Sunday, July 18, 2010

Drawn to the Land: The Romance of Farming

Author: Elizabeth J & Barton M Cockey
ISBN: 978-1-934454-40-4
Publisher: Bridgeway Books

Take a journey through the past, present and future of farming in this picturesque representation of the land, the people and the spirit of farming. The book is separated by the seasons, starting with winter and ending with fall. Each season brings the flavor, the feel, the scent and the visual representation of the farm and land during those months. The vivid paintings make you feel you are seeing the land, animals, equipment and people through the eyes of another, one who is in love with the farm. To quote the author, the book gives recognition of the essential order of things, a basic modesty that comes natural to the farmer.” Drawn to the Land will make you want to travel to upstate New York and view the beauty and splendor for yourself. If you are not able to travel the book provides many clues to vendors that you could purchase from to get a taste and feel of upstate New York at home.

The Romance of Farming can be described as a learning process. Simple facts such as “They cut blocks of ice from ponds and rivers, and packed them in straw in their ice houses”, which refers to the early settlers method of refrigeration without electricity, enable you to learn and understand more about farming as a culture and a way of life. Farming teaches values, every member of the family is essential and works together. The farmers are literally drawn to the land, they love it, and they feel at one with the earth. The process of farming, though difficult and stressful at times is something they enjoy. It gives them inner peace and happiness. The reader can feel this through the books words and paintings, each page bringing forth a renewed energy and excitement.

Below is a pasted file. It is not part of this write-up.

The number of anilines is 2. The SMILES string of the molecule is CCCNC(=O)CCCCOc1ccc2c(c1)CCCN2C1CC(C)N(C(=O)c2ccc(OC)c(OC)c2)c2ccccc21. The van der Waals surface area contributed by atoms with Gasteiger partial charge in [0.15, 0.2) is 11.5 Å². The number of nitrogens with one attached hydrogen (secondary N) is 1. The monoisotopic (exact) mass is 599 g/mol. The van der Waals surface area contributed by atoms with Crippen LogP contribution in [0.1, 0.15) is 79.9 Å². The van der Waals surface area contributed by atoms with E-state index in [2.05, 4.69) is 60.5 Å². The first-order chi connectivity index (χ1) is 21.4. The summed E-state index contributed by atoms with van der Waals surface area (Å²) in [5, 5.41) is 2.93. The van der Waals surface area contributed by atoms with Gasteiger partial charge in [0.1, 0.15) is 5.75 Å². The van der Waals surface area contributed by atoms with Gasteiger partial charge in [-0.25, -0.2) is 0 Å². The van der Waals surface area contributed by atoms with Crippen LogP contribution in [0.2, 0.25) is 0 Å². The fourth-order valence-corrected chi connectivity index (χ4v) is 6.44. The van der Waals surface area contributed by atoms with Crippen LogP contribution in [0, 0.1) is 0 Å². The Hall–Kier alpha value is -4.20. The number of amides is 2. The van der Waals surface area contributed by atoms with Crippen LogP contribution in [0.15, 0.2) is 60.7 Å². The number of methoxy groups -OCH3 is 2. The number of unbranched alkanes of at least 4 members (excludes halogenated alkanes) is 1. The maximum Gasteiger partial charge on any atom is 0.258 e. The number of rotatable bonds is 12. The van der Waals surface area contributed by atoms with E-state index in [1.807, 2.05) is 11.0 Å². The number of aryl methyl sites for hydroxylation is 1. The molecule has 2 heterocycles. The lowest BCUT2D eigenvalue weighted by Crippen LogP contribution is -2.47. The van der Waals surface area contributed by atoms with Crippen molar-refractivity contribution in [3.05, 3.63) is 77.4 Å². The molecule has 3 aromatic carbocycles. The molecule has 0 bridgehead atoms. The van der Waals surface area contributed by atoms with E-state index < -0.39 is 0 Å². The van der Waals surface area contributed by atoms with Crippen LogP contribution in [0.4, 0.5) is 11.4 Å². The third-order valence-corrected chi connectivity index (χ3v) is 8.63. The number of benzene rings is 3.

I learned quite a deal about maple syrup production and other produce and lively hoods found on a farm. The winter is a harsh, cold, barren season in which farmers tend to the livestock and prepare for the spring. Spring is a rebirth, bringing maple syrup production into full swing, along with the start of flowers and produce. Summer joins with corns and chickens taking the spot light. The farmer tends to its livestock producing eggs, milk, cheese and other items. The produce is planted and growing, making way for fall. Fall I assume must be the best time on a farm. It’s the season of Thanksgiving. Pumpkins, roadside stands with organic produce, fruits and vegetables, hunting, handmade breads, pies and preserves and ice cream bring visitors and tourist. It is a journey that brings amazement and awe along with a respect for the farmers and their way of life.

The reader will be delighted with the vivid, beautiful paintings in this book. I wanted to see more. Some of my favorites were as follows, The Colonial Home in Cambridge, NY. I enjoyed the Greenwich Countryside painting with the town in the forefront. The Gardenworks farm is featured throughout, but the first painting in the spring draws you in. Last but certainly not least are the fall paintings, my ultimate favorite view of the vivid colors of the New England fall. Pages 31-35 of this book have beautiful scenic representations, as well as the cover. Readers will enjoy a different look at farming. It brings an appreciation of the farm that even those who are the least likely to farm will be able to feel.

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